Animal Ag in Our Own Backyards

Did you know that public parks - cherished wild spaces - are actually suffering ecological damage from overgrazing cattle?

This past Sunday, FFAC was proud to partner with Wild Oakland and Climate Healers to host an educational walk at the Wildcat Canyon regional park (El Cerrito, CA) on the effects of overgrazing on ecosystems. Sailesh Rao, the executive director of Climate Healers, led our discussion, which was facilitated by Constance Taylor, the executive director of Wild Oakland.

With the temperature nearing 100 degrees, California's drought was on everyone's minds. We saw firsthand the "terracing" caused to the hillside by grazing cattle. The animals take a meandering route up the hills, grazing on their way, and form what looks like staircases on the landscape. The pressure from their hooves packs the land and makes it less possible for any much-needed rainwater to penetrate.

About 15 people joined the walk, including a tule elk docent from Point Reyes national seashore and representatives from Millahcayotl in San Francisco, who brought various perspectives to the conversation. We learned that our public parklands are leased to ranchers for livestock grazing and we escaped from the heat in a shady grove among much evidence (those euphemistic "cow patties") that a herd has done the same.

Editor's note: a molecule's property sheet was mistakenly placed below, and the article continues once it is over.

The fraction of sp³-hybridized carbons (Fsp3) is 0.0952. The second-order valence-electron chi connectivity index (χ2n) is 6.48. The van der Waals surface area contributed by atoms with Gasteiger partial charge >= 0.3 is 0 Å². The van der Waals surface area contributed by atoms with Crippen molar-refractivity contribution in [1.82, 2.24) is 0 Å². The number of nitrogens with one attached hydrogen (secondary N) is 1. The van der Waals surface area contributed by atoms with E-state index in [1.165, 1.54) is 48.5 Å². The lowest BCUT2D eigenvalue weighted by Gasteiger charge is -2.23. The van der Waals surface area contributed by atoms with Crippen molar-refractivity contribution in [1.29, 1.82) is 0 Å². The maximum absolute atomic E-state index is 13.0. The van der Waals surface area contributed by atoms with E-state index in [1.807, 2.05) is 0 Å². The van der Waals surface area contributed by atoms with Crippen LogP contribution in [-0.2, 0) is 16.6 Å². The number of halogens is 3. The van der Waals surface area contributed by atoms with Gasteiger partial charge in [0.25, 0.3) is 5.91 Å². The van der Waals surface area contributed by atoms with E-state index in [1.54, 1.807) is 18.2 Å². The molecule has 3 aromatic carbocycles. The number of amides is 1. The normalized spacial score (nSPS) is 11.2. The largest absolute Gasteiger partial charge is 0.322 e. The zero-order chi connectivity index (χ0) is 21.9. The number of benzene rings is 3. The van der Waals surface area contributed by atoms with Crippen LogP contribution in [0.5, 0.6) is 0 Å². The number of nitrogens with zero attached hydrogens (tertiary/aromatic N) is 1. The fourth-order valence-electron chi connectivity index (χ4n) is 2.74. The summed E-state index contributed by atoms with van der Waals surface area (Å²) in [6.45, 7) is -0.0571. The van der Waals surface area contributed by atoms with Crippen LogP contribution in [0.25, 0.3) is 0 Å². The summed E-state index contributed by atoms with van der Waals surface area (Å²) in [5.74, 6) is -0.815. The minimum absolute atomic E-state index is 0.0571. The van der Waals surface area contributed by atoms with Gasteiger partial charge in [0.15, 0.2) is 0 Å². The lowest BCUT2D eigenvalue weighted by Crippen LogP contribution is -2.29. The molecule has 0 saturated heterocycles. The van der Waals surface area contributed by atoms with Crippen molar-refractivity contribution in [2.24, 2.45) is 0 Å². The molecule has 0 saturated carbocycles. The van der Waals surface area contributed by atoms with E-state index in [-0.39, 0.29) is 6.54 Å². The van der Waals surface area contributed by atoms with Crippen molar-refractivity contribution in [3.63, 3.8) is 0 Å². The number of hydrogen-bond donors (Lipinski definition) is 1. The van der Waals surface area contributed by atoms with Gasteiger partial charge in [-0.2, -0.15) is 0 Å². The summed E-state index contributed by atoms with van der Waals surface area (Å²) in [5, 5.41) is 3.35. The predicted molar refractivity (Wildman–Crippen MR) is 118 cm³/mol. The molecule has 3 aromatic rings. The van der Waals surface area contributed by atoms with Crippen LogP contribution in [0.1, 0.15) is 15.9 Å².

While it is a sad reality that our public parklands rely on the funds generated from these grazing leases to stay open and public, grazing is altering the natural ecosystem in drastic ways. We learned that cattle require five times more resources than our native ruminants (elk). In addition, cattle prefer to graze on native perennial plants with deep root systems, leaving nonnative annuals with their more shallow roots, thus irreparably changing the landscape and altering its naturally established balance.

Animal agriculture is altering landscapes in dramatic ways, both locally and globally.

Sailesh was surprised by how much the landscape of the East Bay hills resembled areas he has visited in India, where demand for meat and dairy has exponentially increased. In both India and the Middle East, the land cannot support the increased production. He spoke about how once cattle have cleared land of the plants they graze on, goats are brought in. The goats will strip the land of all plant life, causing desert to continually encroach on what had been pasture.

While it is disturbing to see the environmental damage animal agriculture is wreaking in our own backyards, there is some good news. Studies have shown that removing grazing animals is the best way to repair damaged land. While native habitats can never fully be restored, kicking out cattle can have dramatic impacts, increasing vegetation and wildlife, and decreasing soil erosion, as the photos from Conservation Magazine below demonstrate.

Before (left) and after (right) photo pairs showing the impressive ecosystem recovery following the end of grazing. Photo credits: images on left via Hart Mountain National Antelope Refuge; images on right via Jonathan Bachelor. Source: Conservation Magazine



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